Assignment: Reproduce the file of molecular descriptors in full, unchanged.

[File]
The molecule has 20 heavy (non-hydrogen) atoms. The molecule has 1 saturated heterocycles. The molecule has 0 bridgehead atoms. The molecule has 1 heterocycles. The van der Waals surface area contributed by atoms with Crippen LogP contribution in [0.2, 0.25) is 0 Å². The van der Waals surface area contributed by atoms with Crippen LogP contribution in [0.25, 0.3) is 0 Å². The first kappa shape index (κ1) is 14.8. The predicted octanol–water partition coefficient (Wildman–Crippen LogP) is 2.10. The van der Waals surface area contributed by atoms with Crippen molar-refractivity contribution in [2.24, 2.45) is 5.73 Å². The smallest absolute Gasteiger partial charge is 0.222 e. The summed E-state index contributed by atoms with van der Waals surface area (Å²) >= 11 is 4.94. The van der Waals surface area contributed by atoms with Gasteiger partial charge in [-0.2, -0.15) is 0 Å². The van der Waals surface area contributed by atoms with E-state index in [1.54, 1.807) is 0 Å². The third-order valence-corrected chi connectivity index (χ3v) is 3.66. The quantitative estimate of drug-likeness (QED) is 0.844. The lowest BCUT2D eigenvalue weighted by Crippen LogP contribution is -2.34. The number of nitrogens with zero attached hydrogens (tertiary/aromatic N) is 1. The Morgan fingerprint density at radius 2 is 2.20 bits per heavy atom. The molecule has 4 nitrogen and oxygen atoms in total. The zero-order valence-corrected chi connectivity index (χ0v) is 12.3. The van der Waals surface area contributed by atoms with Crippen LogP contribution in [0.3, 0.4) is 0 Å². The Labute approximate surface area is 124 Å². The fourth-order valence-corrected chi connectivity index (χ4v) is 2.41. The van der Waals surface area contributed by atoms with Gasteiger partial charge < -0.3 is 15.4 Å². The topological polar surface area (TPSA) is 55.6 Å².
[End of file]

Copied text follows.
The molecule has 20 heavy (non-hydrogen) atoms. The molecule has 1 saturated heterocycles. The molecule has 0 bridgehead atoms. The molecule has 1 heterocycles. The van der Waals surface area contributed by atoms with Crippen LogP contribution in [0.2, 0.25) is 0 Å². The van der Waals surface area contributed by atoms with Crippen LogP contribution in [0.25, 0.3) is 0 Å². The first kappa shape index (κ1) is 14.8. The predicted octanol–water partition coefficient (Wildman–Crippen LogP) is 2.10. The van der Waals surface area contributed by atoms with Crippen molar-refractivity contribution in [2.24, 2.45) is 5.73 Å². The smallest absolute Gasteiger partial charge is 0.222 e. The summed E-state index contributed by atoms with van der Waals surface area (Å²) >= 11 is 4.94. The van der Waals surface area contributed by atoms with Gasteiger partial charge in [-0.2, -0.15) is 0 Å². The van der Waals surface area contributed by atoms with E-state index in [1.54, 1.807) is 0 Å². The third-order valence-corrected chi connectivity index (χ3v) is 3.66. The quantitative estimate of drug-likeness (QED) is 0.844. The lowest BCUT2D eigenvalue weighted by Crippen LogP contribution is -2.34. The number of nitrogens with zero attached hydrogens (tertiary/aromatic N) is 1. The Morgan fingerprint density at radius 2 is 2.20 bits per heavy atom. The molecule has 4 nitrogen and oxygen atoms in total. The zero-order valence-corrected chi connectivity index (χ0v) is 12.3. The van der Waals surface area contributed by atoms with Crippen LogP contribution in [0.3, 0.4) is 0 Å². The Labute approximate surface area is 124 Å². The fourth-order valence-corrected chi connectivity index (χ4v) is 2.41. The van der Waals surface area contributed by atoms with Gasteiger partial charge < -0.3 is 15.4 Å². The topological polar surface area (TPSA) is 55.6 Å².